After the military history museum, we headed over to the Schloss Belvedere, which was originally built for Prince Eugene of Savoy as his summer residence. The Upper Belvedere looks stunning reflected in its lake.
It was originally built to house the prince’s art collection, but Franz Ferdinand lived there from 1894 to 1914. It became the city’s art gallery after the First World War. The gardens look down to the Lower Belvedere.
Much of the present-day collection was a bit modern for my taste, but two pictures really caught my eye: Egon Schiele’s ‘Four Trees’ (1917 – it looks really orangey on reproductions I’ve seen on the net, but the real thing is more reddish-purple and much prettier)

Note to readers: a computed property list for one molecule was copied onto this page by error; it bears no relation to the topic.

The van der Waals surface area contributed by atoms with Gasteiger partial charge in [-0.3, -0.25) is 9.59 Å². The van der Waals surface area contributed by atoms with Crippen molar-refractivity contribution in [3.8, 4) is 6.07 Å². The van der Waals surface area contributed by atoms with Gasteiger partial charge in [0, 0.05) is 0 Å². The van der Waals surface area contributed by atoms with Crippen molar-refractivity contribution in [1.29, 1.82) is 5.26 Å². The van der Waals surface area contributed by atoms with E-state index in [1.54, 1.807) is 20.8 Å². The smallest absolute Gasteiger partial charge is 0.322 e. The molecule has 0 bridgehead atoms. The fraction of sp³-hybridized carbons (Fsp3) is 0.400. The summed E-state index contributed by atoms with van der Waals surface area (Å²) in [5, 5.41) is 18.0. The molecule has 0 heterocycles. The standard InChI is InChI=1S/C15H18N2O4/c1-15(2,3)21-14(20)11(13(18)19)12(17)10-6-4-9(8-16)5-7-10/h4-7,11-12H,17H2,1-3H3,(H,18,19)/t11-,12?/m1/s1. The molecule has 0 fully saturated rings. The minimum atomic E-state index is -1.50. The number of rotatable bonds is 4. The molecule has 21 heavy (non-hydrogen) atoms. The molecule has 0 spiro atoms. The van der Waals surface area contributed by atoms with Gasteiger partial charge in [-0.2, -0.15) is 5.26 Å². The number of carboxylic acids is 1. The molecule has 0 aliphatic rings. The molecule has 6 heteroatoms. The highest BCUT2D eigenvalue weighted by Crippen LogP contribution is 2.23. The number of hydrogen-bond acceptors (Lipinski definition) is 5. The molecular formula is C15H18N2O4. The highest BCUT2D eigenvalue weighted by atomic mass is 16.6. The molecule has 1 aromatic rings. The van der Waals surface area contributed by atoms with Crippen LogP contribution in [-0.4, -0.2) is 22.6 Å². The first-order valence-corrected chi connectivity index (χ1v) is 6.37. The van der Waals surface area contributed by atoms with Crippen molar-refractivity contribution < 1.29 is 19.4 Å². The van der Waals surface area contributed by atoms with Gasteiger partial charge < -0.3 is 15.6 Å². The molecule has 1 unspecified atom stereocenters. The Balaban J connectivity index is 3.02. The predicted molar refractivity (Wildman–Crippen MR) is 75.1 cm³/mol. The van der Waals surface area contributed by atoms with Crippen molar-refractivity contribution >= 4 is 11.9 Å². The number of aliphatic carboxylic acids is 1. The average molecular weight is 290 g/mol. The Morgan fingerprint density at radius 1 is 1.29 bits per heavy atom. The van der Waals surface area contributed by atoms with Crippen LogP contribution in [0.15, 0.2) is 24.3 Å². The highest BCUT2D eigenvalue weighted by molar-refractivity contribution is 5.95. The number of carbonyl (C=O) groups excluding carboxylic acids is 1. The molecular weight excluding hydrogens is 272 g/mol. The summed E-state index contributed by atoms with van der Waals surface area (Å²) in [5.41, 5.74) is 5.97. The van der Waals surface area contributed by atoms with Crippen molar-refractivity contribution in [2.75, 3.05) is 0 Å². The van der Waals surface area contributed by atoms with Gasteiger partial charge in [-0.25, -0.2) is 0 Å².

and Ludwig von Hoffman’s ‘Sunset over the sea’ 1898.
The gardens looked amazing from the upper floors of the Belvedere, with great views over Vienna itself.
In the Upper Belvedere, I really liked the Marble Hall. This was where the treaty was signed in 1955 to end the Allied occupation of Austria.
We strolled down through the gardens and past the fountain.
And then we reached the Lower Belvedere.
There was more art, plus three of the prince’s state rooms. I really liked the Golden Room, which was basically a hall of mirrors.